NU-Q students and alumni stage silent protest, dean responds after ‘To Hell with them’ comment


Photo courtesy The Daily Q

More than 100 students and alumni staged a silent protest at Northwestern University in Qatar on Sunday afternoon. The protest followed NU-Q Prof. Justin D. Martin’s tweets alleging NU-Q’s Dean Everette E. Dennis’s insensitive comments during a January faculty meeting.

James Pollard and Amy Li

As frustrations with the school’s dean boiled over, more than 100 students and alumni staged a silent protest at Northwestern University in Qatar Sunday afternoon, demanding public apologies and policy changes.

The demonstration follows NU-Q Prof. Justin D. Martin’s Nov. 2 tweet alleging that during a January faculty meeting, in response to Muslim students who were concerned that NU-Q’s graduation had been set on the first day of Ramadan during fasting hours, the school’s Dean Everette E. Dennis told a group of about 40 faculty members, “To Hell with them.”

The protest coincided with a community meeting titled “Conversation with Provost Holloway,” according to The Daily Q, the campus’ student newspaper. NU-Q senior Farah Al Sharif, designated as a spokesperson for the students, delivered the opening statement.

“For several years, we’ve been mistreated, misspoken to, disrespected and ritually discriminated against by not only multiple faculty members but by our very own dean,” Al Sharif said at the protest. “The members of the Northwestern community who are supposed to teach us, shape us as human beings.”

An assistant professor in residence at NU-Q filed an EthicsPoint complaint following the January faculty meeting. The complaint stated that Dennis interrupted a female faculty member voicing student concerns about the scheduled graduation, yelling: “To Hell with our students! Every year they whine about something!”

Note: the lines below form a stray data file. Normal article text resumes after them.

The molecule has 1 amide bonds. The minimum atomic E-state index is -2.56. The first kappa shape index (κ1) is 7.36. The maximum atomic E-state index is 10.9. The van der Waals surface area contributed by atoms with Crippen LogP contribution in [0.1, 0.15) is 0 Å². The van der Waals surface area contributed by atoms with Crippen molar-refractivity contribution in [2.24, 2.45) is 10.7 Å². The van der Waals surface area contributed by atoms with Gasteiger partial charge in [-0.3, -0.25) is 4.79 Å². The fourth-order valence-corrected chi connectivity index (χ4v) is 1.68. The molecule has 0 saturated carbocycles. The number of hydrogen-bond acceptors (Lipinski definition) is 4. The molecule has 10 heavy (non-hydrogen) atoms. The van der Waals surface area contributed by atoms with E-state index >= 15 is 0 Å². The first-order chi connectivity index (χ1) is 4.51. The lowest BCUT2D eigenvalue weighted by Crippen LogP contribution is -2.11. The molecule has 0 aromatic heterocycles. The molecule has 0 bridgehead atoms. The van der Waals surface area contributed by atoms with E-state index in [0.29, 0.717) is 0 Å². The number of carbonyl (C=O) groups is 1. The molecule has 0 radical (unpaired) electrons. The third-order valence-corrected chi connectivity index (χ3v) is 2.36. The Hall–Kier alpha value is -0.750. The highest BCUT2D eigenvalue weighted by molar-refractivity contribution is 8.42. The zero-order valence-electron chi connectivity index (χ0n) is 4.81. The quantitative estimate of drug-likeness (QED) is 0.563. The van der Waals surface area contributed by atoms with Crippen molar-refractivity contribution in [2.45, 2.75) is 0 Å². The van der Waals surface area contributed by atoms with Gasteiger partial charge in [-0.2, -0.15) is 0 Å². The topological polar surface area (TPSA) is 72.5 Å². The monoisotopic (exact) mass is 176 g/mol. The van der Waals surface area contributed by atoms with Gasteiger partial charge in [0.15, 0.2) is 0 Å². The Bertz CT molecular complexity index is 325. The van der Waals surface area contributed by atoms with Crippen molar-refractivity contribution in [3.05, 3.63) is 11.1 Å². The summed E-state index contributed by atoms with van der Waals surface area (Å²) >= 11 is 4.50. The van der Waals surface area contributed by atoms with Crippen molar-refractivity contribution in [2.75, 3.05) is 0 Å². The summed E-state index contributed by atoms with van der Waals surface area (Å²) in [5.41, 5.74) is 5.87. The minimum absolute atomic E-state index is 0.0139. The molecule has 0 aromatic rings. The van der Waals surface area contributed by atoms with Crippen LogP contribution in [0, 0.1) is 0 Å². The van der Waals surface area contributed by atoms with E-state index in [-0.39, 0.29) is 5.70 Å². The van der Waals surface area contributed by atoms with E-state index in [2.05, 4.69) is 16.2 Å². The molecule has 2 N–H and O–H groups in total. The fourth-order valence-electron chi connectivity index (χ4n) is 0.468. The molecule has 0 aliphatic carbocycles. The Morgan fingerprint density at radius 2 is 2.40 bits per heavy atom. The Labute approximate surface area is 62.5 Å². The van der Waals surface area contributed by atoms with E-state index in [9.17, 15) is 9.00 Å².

The complaint also alleged that “Dennis has repeatedly belittled and insulted students both to their faces and in public forums.” The dean called students “ungrateful bastards” to two undergraduate representatives in March 2017, according to the complaint, and dismissed them as “grumpy” in an April 2018 email to NU-Q community members when students questioned his choice for a commencement speaker.

At the community dialogue, Dennis said his January comments were “plainly misconstrued and conflated,” adding that they were directed at the student complaints and not the students themselves.

Dennis said Sunday that Martin’s tweets the day before Holloway’s scheduled visit were “obviously very much timed” and described the professor’s comments as a part of his “vendetta against the dean,” according to The Daily Q.

Martin, however, told The Daily Northwestern he tweeted because he no longer wanted to be complicit in NU-Q’s silencing of student complaint. In the past, Dennis’ “authoritarian figure” intimidated students on the NU-Q campus, he said. Non-tenured faculty at NU-Q also hesitated to speak out in fear of retaliation, Martin added.

“What’s really broken my heart also as a journalism professor is knowing that the students at NU-Q are afraid and intimidated to speak out about these kinds of things,” Martin told The Daily. “As far as I know, most of the senior class knew about (Dennis’s comments).”

Al Sharif said the silent protest marked the first time she’d seen everyone on campus — students of all ages from all programs — gathered “so unitedly.”

Despite their differences, she said they managed to organize the protest efficiently and effectively.